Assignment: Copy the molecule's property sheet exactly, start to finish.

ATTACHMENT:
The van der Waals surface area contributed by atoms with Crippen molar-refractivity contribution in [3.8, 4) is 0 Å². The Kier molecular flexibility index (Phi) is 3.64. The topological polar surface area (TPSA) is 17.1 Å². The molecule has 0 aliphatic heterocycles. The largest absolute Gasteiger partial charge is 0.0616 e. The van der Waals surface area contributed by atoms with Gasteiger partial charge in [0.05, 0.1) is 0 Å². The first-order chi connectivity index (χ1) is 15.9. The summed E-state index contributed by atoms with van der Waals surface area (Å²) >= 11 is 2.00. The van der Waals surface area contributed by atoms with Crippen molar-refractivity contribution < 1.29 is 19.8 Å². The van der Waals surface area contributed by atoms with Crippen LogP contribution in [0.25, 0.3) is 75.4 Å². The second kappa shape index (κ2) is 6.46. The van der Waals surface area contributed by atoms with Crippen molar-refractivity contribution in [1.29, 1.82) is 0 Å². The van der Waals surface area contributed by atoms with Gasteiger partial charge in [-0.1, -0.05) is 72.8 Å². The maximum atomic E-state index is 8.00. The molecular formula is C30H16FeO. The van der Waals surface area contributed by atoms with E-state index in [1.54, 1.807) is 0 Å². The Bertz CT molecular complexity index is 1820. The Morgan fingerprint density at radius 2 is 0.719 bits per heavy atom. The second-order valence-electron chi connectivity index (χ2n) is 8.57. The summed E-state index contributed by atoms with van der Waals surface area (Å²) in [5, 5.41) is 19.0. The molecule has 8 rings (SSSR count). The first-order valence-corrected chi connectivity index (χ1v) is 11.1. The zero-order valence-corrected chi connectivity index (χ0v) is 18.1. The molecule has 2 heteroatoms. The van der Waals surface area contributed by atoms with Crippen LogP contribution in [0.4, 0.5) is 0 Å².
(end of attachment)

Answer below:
The van der Waals surface area contributed by atoms with Crippen molar-refractivity contribution in [3.8, 4) is 0 Å². The Kier molecular flexibility index (Phi) is 3.64. The topological polar surface area (TPSA) is 17.1 Å². The molecule has 0 aliphatic heterocycles. The largest absolute Gasteiger partial charge is 0.0616 e. The van der Waals surface area contributed by atoms with Gasteiger partial charge in [0.05, 0.1) is 0 Å². The first-order chi connectivity index (χ1) is 15.9. The summed E-state index contributed by atoms with van der Waals surface area (Å²) >= 11 is 2.00. The van der Waals surface area contributed by atoms with Crippen molar-refractivity contribution < 1.29 is 19.8 Å². The van der Waals surface area contributed by atoms with Crippen LogP contribution in [0.25, 0.3) is 75.4 Å². The second kappa shape index (κ2) is 6.46. The van der Waals surface area contributed by atoms with Crippen molar-refractivity contribution in [1.29, 1.82) is 0 Å². The van der Waals surface area contributed by atoms with Gasteiger partial charge in [-0.1, -0.05) is 72.8 Å². The maximum atomic E-state index is 8.00. The molecular formula is C30H16FeO. The van der Waals surface area contributed by atoms with E-state index in [1.54, 1.807) is 0 Å². The Bertz CT molecular complexity index is 1820. The Morgan fingerprint density at radius 2 is 0.719 bits per heavy atom. The second-order valence-electron chi connectivity index (χ2n) is 8.57. The summed E-state index contributed by atoms with van der Waals surface area (Å²) in [5, 5.41) is 19.0. The molecule has 8 rings (SSSR count). The first-order valence-corrected chi connectivity index (χ1v) is 11.1. The zero-order valence-corrected chi connectivity index (χ0v) is 18.1. The molecule has 2 heteroatoms. The van der Waals surface area contributed by atoms with Crippen LogP contribution in [0.4, 0.5) is 0 Å².